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Was Silver Chariot Movement Legal Or Illegal? What Police, Government Say

A number of people, including many Hindus, have raised objections on the “celebration” taking place at a time when there’s a complete ban on such activities.

Kuala Lumpur: A big controversy has erupted after Penang’s Nattukottai Chettier Temple carried out the annual Silver Chariot Movement on the occasion of Thaipusam. The procession was carried out despite coronavirus-induced movement control order. A number of people, including many Hindus, have raised objections on the “celebration” taking place at a time when there’s a complete ban on such activities. While some have suggested that such an important event must not be ignored and carried out with necessary restrictions in place.

What the government and police have said?

Government

Penang’s Deputy Chief Minister P. Ramasamy has slammed the temple authorities and said that there was nothing in black and white from the National Security Council (NSC). Mr Ramasamy said that the government is going to take stern action against the temple authorities for carrying out the procession. He also criticised the federal minister, M. Saravanan, who had pitched for granting the permission for the chariot.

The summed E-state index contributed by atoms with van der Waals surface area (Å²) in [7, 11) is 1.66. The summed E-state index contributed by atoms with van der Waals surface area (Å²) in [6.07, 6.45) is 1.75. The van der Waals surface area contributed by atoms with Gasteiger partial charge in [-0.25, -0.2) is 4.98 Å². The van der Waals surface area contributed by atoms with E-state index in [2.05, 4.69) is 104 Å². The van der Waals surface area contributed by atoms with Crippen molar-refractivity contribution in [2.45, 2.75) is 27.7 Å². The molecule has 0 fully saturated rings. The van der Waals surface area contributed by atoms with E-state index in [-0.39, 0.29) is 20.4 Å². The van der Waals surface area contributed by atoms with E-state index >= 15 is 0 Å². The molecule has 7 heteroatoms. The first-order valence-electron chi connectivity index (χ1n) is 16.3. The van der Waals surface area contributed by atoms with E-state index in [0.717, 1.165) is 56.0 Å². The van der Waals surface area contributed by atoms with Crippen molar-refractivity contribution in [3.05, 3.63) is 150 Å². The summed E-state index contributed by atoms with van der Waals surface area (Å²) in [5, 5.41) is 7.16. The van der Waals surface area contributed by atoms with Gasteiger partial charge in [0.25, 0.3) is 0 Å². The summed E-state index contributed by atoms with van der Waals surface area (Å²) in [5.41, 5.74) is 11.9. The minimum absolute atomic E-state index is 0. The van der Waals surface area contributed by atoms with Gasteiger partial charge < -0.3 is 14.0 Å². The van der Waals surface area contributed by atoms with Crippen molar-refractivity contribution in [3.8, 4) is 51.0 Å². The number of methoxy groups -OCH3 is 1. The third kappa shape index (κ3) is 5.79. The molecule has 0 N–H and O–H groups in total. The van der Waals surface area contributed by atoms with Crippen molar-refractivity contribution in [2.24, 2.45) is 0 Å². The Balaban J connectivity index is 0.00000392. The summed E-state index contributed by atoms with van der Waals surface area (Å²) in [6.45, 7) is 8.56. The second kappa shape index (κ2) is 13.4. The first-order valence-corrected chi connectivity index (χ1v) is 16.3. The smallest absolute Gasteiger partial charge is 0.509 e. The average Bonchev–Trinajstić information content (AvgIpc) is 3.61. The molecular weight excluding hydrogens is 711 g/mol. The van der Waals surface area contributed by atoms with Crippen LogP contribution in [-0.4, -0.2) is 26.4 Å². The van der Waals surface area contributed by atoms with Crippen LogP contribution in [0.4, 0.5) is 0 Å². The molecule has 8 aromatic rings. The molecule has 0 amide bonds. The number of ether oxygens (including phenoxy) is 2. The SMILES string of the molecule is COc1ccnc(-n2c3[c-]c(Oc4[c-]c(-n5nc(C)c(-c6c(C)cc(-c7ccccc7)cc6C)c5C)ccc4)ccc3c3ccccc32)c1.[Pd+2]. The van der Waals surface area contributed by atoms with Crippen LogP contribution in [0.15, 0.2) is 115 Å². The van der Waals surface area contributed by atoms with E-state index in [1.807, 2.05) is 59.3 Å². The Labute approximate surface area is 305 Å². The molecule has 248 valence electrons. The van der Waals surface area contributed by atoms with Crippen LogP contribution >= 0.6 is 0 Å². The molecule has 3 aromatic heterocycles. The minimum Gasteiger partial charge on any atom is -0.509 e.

Police

The Penang police has come up with a strictly contradictory account, saying that the temple authorities had the permission from the National Security Council (NSC). The police has also said that they monitored the 11-hour long movement and all SOPs were duly followed.

So, what will happen now?

Apparently, if the temple had the written approval and the police has said that they followed SOPs, no action can be taken against them. Any such activity from the government will face a potential challenge in the court of law.

Last Updated on January 28, 2021 11:43 am by Anita Santosh

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